Chocolate: Whether it be in the form of a candy bar, or in a wrapped up package of survival chocolate, this is a really great survival food. By itself, chocolate has many great properties that will give you energy and make you feel better. I prefer carrying around candy bars since I think the survival chocolate tastes kinda nasty. But if you are going into anywhere that gets over 90 degrees... get the survival chocolate which doesn't melt nearly as easily as that snickers bar (which is my personal fav for putting in a survival kit since it has nuts and caramel in it and provides more substance and energy than a hershy bar or peanut butter cup). Another great use for chocolate is using the wax in it to polish and shine up the bottom of a soda can (which you could probably find by most streams and rivers anymore unfortunatly), and use that shiny, concave surface to start a fire by redirecting and focusing sunlight.

Small cans of food: While the package (a good metal can) is often more useful than the meal inside it. A good small can of beans, beef or chicken stew, or canned fruit can be a survival staple. The main problems that they had before (needing a can opener to get inside them) has mostly been eliminated with the pull top can lids (and besides, all good survival kits should have a can opener SOMEWHERE in them!). The other problem is that they can be rather bulky and heavy to carry around with you in a small pack. But in a bug-out bag... they are basically an MRE without all the fancy extras.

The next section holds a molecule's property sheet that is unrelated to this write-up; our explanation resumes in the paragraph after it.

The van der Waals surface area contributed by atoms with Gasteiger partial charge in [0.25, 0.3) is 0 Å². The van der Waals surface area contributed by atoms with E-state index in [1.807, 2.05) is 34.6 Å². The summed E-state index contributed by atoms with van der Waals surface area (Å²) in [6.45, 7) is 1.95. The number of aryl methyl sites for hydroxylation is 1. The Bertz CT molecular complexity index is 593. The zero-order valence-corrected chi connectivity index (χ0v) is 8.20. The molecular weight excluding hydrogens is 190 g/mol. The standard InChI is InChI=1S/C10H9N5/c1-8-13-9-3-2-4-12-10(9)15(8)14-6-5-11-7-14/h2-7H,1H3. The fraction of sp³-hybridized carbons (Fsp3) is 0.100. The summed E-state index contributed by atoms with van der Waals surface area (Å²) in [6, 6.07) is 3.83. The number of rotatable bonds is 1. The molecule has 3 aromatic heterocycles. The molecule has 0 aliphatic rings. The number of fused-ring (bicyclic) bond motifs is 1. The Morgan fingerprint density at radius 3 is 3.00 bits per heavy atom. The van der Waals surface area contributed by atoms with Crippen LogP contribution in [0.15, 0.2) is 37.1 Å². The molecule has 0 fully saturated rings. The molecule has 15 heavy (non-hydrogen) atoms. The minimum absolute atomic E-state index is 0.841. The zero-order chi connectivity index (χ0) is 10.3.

MRE: Speaking of which, MRE's or "Meals Ready to Eat", a survival staple of the military is definitly good enough for us civies to use. Although they are too large to put into a travel sized survival kit, they are perfect for a bug out bag. Although they can be a little more expensive and harder to find, they are practically a survival kit in and of themselves and usually contain toilet paper, wetnap, matches, coffee flavoring, chocolate, and a self-heating meal. Unfortunatly, from what I have heard, they stopped including the little bottles of tabasco sauce with them, but still they are excellent survival meals

Corn Chips: Although a bag of chips may be a little too fragile to carry and you will probably wind up with crumbs all over your kit. If you can find them in a can or other stable container that won't tear or break open easy, then they are great survival food. The great thing about corn chips is that besides being great for putting on a trap, the corn oil they contain make corn chips act like little candles and will hold and keep a flame for a minute or so making them excellent firestarting tinder.

So those are some really great food items that will work in most survival kits and provide a great deal of flavor, stability, and versitility to your pack. However, there are a couple of things to watch out for.

1: Stuff with a ton of sugar in them when out in a hot dry area. All the sugar will make you feel thirstier and more miserable.

2: Stuff with tons of salt in them. Although having food with salt in it will help replenish what you have lost through sweating. It can also dehyrate you faster if you eat a lot of high salt food.

3: Anything that can possibly go "bad". Things like little cans of tuna, spam, or chicken. And tuna salad, anything with mayo or salad dressing in it like the little tubs of tuna salad and condiment packages of miracle whip. It could be safe at first, but after a while there is a possiblity that it can go "off" and make you sick. So it is best if you don't chance it.

Now if you will excuse me... I have a peanut butter, chocolate, and dried banana sandwich to eat, ya know... for survival (Elvis would be proud). Until next time on Good Survival.
Tags: food, survival kit